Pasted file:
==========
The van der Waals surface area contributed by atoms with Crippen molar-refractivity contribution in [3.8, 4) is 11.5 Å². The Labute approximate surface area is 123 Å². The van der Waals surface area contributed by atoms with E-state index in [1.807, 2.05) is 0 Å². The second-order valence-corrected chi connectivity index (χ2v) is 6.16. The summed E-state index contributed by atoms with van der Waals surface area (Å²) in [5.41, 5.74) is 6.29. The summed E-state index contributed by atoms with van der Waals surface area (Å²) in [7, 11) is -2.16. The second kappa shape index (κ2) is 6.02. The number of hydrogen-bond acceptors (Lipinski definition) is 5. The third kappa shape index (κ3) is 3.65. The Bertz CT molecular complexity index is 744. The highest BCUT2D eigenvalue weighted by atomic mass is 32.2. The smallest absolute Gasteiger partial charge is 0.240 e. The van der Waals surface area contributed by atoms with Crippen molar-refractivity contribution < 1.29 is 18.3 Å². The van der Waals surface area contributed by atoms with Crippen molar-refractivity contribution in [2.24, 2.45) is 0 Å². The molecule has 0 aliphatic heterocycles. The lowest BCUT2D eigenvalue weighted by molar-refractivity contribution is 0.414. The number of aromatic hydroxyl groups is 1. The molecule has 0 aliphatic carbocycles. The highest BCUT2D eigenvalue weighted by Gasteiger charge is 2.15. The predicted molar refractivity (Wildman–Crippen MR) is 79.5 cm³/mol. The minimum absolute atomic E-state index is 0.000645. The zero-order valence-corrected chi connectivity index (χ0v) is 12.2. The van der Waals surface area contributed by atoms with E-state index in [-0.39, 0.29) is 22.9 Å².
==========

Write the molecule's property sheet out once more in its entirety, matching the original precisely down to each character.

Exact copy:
The van der Waals surface area contributed by atoms with Crippen molar-refractivity contribution in [3.8, 4) is 11.5 Å². The Labute approximate surface area is 123 Å². The van der Waals surface area contributed by atoms with E-state index in [1.807, 2.05) is 0 Å². The second-order valence-corrected chi connectivity index (χ2v) is 6.16. The summed E-state index contributed by atoms with van der Waals surface area (Å²) in [5.41, 5.74) is 6.29. The summed E-state index contributed by atoms with van der Waals surface area (Å²) in [7, 11) is -2.16. The second kappa shape index (κ2) is 6.02. The number of hydrogen-bond acceptors (Lipinski definition) is 5. The third kappa shape index (κ3) is 3.65. The Bertz CT molecular complexity index is 744. The highest BCUT2D eigenvalue weighted by atomic mass is 32.2. The smallest absolute Gasteiger partial charge is 0.240 e. The van der Waals surface area contributed by atoms with Crippen molar-refractivity contribution < 1.29 is 18.3 Å². The van der Waals surface area contributed by atoms with Crippen molar-refractivity contribution in [2.24, 2.45) is 0 Å². The molecule has 0 aliphatic heterocycles. The lowest BCUT2D eigenvalue weighted by molar-refractivity contribution is 0.414. The number of aromatic hydroxyl groups is 1. The molecule has 0 aliphatic carbocycles. The highest BCUT2D eigenvalue weighted by Gasteiger charge is 2.15. The predicted molar refractivity (Wildman–Crippen MR) is 79.5 cm³/mol. The minimum absolute atomic E-state index is 0.000645. The zero-order valence-corrected chi connectivity index (χ0v) is 12.2. The van der Waals surface area contributed by atoms with E-state index in [-0.39, 0.29) is 22.9 Å².